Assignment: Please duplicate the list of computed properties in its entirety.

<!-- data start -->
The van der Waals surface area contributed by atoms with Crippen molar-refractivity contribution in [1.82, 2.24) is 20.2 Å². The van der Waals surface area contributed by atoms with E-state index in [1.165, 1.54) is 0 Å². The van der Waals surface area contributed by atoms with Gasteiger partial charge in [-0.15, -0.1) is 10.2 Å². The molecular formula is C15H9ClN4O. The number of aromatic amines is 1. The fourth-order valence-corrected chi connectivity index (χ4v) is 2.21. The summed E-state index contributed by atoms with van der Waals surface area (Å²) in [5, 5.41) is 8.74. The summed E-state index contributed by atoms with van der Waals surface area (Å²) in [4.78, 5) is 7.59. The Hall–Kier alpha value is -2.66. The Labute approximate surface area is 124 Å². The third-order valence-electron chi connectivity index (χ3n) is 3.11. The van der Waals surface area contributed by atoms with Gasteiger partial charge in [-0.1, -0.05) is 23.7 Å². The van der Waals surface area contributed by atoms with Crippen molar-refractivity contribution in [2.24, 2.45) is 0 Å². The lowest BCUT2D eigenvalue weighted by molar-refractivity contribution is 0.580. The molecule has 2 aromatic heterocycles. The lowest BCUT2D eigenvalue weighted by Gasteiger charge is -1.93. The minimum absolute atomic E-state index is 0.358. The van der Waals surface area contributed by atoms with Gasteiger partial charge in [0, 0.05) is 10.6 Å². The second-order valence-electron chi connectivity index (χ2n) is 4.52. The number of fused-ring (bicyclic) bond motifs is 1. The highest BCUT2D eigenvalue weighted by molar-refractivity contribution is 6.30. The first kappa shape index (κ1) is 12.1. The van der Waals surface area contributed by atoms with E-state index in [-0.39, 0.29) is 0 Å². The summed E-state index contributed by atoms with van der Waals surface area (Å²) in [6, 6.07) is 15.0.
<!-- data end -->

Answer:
The van der Waals surface area contributed by atoms with Crippen molar-refractivity contribution in [1.82, 2.24) is 20.2 Å². The van der Waals surface area contributed by atoms with E-state index in [1.165, 1.54) is 0 Å². The van der Waals surface area contributed by atoms with Gasteiger partial charge in [-0.15, -0.1) is 10.2 Å². The molecular formula is C15H9ClN4O. The number of aromatic amines is 1. The fourth-order valence-corrected chi connectivity index (χ4v) is 2.21. The summed E-state index contributed by atoms with van der Waals surface area (Å²) in [5, 5.41) is 8.74. The summed E-state index contributed by atoms with van der Waals surface area (Å²) in [4.78, 5) is 7.59. The Hall–Kier alpha value is -2.66. The Labute approximate surface area is 124 Å². The third-order valence-electron chi connectivity index (χ3n) is 3.11. The van der Waals surface area contributed by atoms with Gasteiger partial charge in [-0.1, -0.05) is 23.7 Å². The van der Waals surface area contributed by atoms with Crippen molar-refractivity contribution in [2.24, 2.45) is 0 Å². The lowest BCUT2D eigenvalue weighted by molar-refractivity contribution is 0.580. The molecule has 2 aromatic heterocycles. The lowest BCUT2D eigenvalue weighted by Gasteiger charge is -1.93. The minimum absolute atomic E-state index is 0.358. The van der Waals surface area contributed by atoms with Gasteiger partial charge in [0, 0.05) is 10.6 Å². The second-order valence-electron chi connectivity index (χ2n) is 4.52. The number of fused-ring (bicyclic) bond motifs is 1. The highest BCUT2D eigenvalue weighted by molar-refractivity contribution is 6.30. The first kappa shape index (κ1) is 12.1. The van der Waals surface area contributed by atoms with E-state index in [-0.39, 0.29) is 0 Å². The summed E-state index contributed by atoms with van der Waals surface area (Å²) in [6, 6.07) is 15.0.